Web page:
Thoughtful Design in eCOA Development: Part 1

To derive the greatest benefits from eCOA technology, several elements must work together to create a strong foundation for sponsor success.

Industry has learned through experience that electronic technology to collect clinical outcome assessments (eCOAs) can enhance the patient experience, increase site satisfaction, facilitate regulatory compliance, gather more reliable data, and save time in the process.1,2,3 Further, regulators are encouraging electronic instead of paper-based data collection.4,5,6

To derive the greatest benefits from this technology, several crucial elements must work together to create a strong foundation for sponsor success:

  • Involve all key stakeholders in the early stages
  • Carefully consider data NEEDS versus “nice-to-haves”
  • Implement best practices in design7,8
  • Take advantage of your solution provider’s experience
  • Rely on configurable platforms not customized solutions
  • Focus on user experience (UX)

The first two elements will be addressed in this article and the last four elements in Thoughtful Design in eCOA Development: Part 2.

Involve all key stakeholders from the start

It cannot be emphasized enough how important it is to include all your key stakeholders in the earliest stages of designing and implementing eCOA solutions for a clinical trial. This includes, but may not be limited to, your solution provider, study team, medical advisors, data management, and biostatistics. From the start, it is important for your stakeholders to collaborate and come to agreement on how eCOA technology will be used to achieve protocol objectives. This stakeholder engagement ensures everyone is clear about the scope, measurement modalities, the eCOA data being collected, start and end timelines, milestones, and how to minimize risks.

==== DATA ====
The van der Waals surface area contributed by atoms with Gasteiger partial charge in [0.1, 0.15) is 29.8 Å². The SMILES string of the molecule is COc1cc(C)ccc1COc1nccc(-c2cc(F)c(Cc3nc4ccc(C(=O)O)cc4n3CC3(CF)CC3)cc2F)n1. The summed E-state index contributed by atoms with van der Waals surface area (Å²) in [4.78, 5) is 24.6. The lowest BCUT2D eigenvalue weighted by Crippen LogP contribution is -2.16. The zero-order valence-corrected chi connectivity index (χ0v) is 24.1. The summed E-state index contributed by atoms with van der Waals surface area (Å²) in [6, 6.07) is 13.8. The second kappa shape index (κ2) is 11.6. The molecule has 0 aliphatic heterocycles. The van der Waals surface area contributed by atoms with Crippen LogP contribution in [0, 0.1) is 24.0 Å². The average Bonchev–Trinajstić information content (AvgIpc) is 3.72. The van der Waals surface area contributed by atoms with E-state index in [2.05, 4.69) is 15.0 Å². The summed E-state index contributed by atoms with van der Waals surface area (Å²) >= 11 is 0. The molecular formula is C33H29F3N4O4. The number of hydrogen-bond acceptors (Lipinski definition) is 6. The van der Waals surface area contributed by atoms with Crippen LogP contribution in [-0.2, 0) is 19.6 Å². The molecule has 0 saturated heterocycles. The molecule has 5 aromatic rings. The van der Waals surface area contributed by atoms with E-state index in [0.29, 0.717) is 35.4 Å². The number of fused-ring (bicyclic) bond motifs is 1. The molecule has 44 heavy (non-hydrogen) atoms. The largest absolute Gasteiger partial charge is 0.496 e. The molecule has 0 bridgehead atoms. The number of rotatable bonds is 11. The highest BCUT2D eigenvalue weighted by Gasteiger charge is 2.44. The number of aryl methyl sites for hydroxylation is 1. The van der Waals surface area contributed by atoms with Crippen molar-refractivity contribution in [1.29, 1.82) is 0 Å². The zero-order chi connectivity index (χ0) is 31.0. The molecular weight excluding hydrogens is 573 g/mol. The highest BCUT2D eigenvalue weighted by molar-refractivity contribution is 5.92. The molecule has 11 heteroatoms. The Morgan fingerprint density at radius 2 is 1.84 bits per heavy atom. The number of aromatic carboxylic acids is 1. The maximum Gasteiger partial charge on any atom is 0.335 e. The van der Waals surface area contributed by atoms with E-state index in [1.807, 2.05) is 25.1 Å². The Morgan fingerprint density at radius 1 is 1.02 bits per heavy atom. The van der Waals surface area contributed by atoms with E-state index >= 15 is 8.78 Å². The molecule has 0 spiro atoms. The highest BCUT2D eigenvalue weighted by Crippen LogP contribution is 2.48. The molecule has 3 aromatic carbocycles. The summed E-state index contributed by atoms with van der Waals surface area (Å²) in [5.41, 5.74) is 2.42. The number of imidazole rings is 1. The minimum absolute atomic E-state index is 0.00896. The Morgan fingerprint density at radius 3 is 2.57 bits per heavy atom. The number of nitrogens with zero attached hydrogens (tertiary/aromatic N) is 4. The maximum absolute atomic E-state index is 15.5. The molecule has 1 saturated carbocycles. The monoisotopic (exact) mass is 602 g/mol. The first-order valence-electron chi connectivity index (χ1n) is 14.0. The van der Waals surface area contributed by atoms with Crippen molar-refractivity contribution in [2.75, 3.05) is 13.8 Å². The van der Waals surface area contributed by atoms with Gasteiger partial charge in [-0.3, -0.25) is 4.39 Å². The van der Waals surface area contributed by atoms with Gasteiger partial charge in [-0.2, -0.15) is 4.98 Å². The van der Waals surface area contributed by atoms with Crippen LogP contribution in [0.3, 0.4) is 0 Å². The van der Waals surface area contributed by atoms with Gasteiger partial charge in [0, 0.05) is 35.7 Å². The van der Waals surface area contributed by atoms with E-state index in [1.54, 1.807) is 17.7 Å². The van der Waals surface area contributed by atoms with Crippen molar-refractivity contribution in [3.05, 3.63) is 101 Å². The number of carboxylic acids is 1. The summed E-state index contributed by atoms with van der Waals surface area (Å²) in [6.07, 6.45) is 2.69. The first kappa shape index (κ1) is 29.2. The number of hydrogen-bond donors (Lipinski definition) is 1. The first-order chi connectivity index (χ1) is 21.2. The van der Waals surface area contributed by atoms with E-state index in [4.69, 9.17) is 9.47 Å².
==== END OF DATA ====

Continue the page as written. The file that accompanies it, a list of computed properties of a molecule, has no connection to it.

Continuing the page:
Risks to not collaborating early

  • Team members who join the development team late in the process may attempt to change functionality or design after timelines and budgets are set, creating disagreements and delays through the design, development, and validation process.
  • Last minute changes during user acceptance testing (UAT) can negatively impact the timeline because of revised scope and increase the costs.
  • These changes can also increase risk as they were not incorporated into initial design and testing scenarios.

Benefits of early and inclusive collaboration

  • The team can make design and implementation decisions based on collective knowledge and experience to create a better user experience for patients, sites, and sponsors.
  • Ensures stakeholders are aware of key decisions and how those decisions will impact the study throughout its lifecycle.
  • Ensures the eCOA technology, data collection specifications, data transfer requirements, and data reconciliation processes can be supported by your organization’s procedures, systems, and data collection platforms.

Although it may take more time and resources at the start of the study to work collaboratively with all the stakeholders, the benefits of a well-defined and reliable eCOA solution may far outweigh that additional time upfront and, ultimately, save you time and resources throughout the life of that study.

Needs versus ”nice-to-haves”